Monetary easing will relieve supply constraints and aid disinflation over the medium term.
Reserve Bank Governor Raghuram Rajan on Tuesday cut the key interest rate by 0.25 per cent, third time this year, meeting market and government expectations of boosting growth by lowering borrowing cost.
While the RBI cut the repo rate from 7.5 per cent to 7.25, it left all other policy tools like cash reserve requirement unchanged at 4 per cent and statutory liquidity ratio at 21.5 per cent.
Announcing the second bi-monthly monetary policy this fiscal, Rajan said that 'with low domestic capacity utilisation, still mixed indicators of recovery, and subdued investment and credit growth, there is a case for a cut in the policy rate today'.
RBI had previously cut repo rate by 0.25 per cent each in January and March.
The stock market however reacted negatively with the BSE Sensex going down by over 400 points after the RBI policy was announced.
Rajan said he expects banks to pass on the policy rate cut to individual and corporate borrowers.
"Banks should pass sequence of lending rate cuts," he said, adding that RBI has cut interest rate thrice since January.
Following the downward revision in the repo rate (short-term lending rate), the reverse repo rate (short-term borrowing rate) has got adjusted to 6.25 per cent and Marginal Standing Facility rate as well as Bank rate to 8.25 per cent.
Commenting on macroeconomic conditions, RBI said, the domestic economic activity remains moderate with agriculture being the most disappointing one, following the unseasonal rains and hailstorms in the most part of the country in March.
However, Rajan was quick to add that the risks to inflation identified in April could cloud the picture with below par monsoons forecast for the second successive year.
He also called for astute food management to mitigate possible inflationary effects in case of failure of monsoon.
The other possible problem, the governor said, could be continuously firming crude prices amidst considerable volatility, coupled with geo-political risks, which might cloud the inflation forecast.
Given this background, Rajan said, "a conservative strategy would be to wait, especially for more certainty on both the monsoon out-turn as well as the effects of government responses if it (monsoon) turns out to be weak.
"(But) with still weak investment and the need to reduce supply constraints over the medium-term to stay on the proposed dis-inflationary path (to 4 per cent in early 2018), a more appropriate stance is to front-load a rate cut today and then wait for data that clarify uncertainty," Rajan said while explaining the rationale behind the rate cut.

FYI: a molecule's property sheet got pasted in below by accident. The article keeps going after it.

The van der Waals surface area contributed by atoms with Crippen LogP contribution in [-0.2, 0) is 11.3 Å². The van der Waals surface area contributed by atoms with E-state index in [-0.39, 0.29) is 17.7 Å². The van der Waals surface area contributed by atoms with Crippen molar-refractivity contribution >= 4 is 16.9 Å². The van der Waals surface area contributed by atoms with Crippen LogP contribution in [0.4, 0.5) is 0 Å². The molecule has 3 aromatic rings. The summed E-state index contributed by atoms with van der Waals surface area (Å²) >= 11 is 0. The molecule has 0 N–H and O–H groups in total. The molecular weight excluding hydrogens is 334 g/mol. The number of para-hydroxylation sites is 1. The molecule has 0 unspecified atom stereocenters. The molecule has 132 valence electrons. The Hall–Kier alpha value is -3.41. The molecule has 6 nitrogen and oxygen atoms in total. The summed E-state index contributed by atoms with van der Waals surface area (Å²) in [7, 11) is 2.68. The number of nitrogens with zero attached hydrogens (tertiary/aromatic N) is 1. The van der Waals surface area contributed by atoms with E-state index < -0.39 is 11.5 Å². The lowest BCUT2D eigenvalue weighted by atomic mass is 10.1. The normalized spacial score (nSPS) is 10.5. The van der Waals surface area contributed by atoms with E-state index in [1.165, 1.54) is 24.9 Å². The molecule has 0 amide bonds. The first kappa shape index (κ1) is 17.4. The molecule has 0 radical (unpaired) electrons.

A key reason for the rate reduction is the CSO's downward revision in both the current year forecast to 7.6 per cent from 7.8 per cent.
"Reflecting the balance of risks and the downward revision to gross value added) estimates for 2014-15, the projection for output growth for 2015-16 has been marked down from 7.8 per cent in April to 7.6 per cent with a downward bias to reflect the uncertainties surrounding these various risks," RBI said.
Rajan said strong food policy and management will be important to help keep inflation and inflationary expectations contained over the near term.
Furthermore, monetary easing can only create the enabling conditions for a fuller government policy thrust that hinges around a step up in public investment in several areas that can also crowd in private investment.
This will be important to relieve supply constraints and aid disinflation over the medium term, he said.
"Banks have started passing through some of past rate cuts into their lending rates, (a precondition he set at the last policy meet on April 7), headline inflation has evolved along the projected path (4.86 per cent in April), the impact of unseasonal rains has been moderate so far, administered price increases remain muted, and the timing of normalisation of US monetary policy seems to have been pushed back," he said.
The global data also points to not so rosy a picture.
The global recovery is still slow and getting increasingly differentiated across regions.
What is more worrisome is the US numbers where the world’s largest economy surprisingly shrank 0.7 per cent in the first quarter, even as its currency has been on record high.